Thursday, 28 July 2016
Last updated 6 hours ago
Mar 24 2010 | 2:15pm ET
Financial industry lobbyists are pushing hard to water-down a bill that would bar banks from the hedge fund industry, even as the bill’s Republican opponents acknowledge that it will pass in some form.
The financial regulation overhaul proposed by Sen. Christopher Dodd (D-Conn.) includes a provision mandating that regulators implement that so-called “Volcker rule,” which would forbid bank holding companies from owning, sponsoring or investing in hedge funds. The bill passed the Senate Banking Committee on Monday without any Republican support.
Despite that setback, lobbyists are urging lawmakers to leave the final decision about whether to adopt former Federal Reserve Chairman Paul Volcker’s suggestions, which include barring banks from proprietary trading or from mergers that would give them more than a 10% share of the U.S. banking system.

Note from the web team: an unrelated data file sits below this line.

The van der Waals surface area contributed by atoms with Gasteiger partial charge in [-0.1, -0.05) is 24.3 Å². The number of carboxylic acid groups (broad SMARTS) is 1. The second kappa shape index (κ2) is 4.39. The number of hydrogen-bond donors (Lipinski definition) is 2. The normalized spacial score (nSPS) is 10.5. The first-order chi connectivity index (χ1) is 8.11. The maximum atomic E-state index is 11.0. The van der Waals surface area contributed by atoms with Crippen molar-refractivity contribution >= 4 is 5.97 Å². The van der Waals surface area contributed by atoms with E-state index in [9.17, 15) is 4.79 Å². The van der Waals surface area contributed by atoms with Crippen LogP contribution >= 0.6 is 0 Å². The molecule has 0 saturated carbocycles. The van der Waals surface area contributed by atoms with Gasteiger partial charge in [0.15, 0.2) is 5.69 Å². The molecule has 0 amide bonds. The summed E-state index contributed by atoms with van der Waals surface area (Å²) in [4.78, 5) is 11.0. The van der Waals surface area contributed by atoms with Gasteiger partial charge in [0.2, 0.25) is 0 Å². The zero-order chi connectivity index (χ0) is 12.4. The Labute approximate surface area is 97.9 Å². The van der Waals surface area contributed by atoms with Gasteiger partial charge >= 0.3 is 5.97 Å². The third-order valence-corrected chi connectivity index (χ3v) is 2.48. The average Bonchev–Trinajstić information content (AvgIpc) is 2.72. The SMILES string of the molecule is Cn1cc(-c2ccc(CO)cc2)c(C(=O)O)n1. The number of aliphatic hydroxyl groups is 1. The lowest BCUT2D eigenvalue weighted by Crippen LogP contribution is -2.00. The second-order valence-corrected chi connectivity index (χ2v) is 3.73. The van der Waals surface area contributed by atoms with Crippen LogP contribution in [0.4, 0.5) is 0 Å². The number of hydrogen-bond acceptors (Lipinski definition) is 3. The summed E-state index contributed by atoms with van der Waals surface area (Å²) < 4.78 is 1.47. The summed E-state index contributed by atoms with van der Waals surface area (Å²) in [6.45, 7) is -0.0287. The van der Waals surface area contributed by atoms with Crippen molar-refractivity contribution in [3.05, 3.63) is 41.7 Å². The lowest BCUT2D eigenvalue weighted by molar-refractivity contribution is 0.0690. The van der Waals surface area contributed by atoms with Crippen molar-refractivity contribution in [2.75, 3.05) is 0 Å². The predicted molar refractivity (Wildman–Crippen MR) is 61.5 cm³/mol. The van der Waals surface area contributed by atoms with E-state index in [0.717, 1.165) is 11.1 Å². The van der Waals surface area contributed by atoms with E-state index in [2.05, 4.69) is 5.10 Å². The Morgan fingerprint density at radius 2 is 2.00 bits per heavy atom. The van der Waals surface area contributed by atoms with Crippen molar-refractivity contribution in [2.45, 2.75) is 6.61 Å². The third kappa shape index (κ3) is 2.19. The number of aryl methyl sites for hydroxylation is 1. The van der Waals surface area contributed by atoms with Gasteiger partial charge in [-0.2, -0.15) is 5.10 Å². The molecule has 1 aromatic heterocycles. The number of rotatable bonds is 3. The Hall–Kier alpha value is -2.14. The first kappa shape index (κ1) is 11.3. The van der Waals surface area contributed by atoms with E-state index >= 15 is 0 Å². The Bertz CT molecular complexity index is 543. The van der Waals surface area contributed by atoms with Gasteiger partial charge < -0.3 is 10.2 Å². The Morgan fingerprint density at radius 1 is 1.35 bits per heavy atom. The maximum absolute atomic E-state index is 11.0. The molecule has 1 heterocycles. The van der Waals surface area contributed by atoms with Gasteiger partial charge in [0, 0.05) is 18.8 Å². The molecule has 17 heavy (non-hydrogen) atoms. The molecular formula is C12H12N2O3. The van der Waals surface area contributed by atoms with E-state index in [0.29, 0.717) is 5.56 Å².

“We believe the regulators should have the discretion to deal with the situation on a company-by-company basis,” Scott Talbot of the Financial Services Roundtable told Bloomberg News. “You can’t have a blanket prohibition on proven risk-management techniques.”
“Our hope is that they change ‘must’ to ‘may,’” Talbott added, giving regulators a chance to study the issue.
That argument may not carry much weight with the Republicans, however. The Dodd bill gives “too much power to the regulators,” Sen. Judd Gregg (R-N.H.) told Bloomberg. But both he and Sen. Bob Corker (R-Tenn.), who had been working with Dodd on a compromise bill, have expressed support for the Volcker rule provisions.
Both also say that a financial services reform bill will pass this year, potentially without Republican support.
There is “a 100% chance it will pass,” Gregg told reporters today.
“Financial regulation is not like healthcare,” Corker added. “Financial regulation isn’t like so many issues where there’s this philosophical divide.”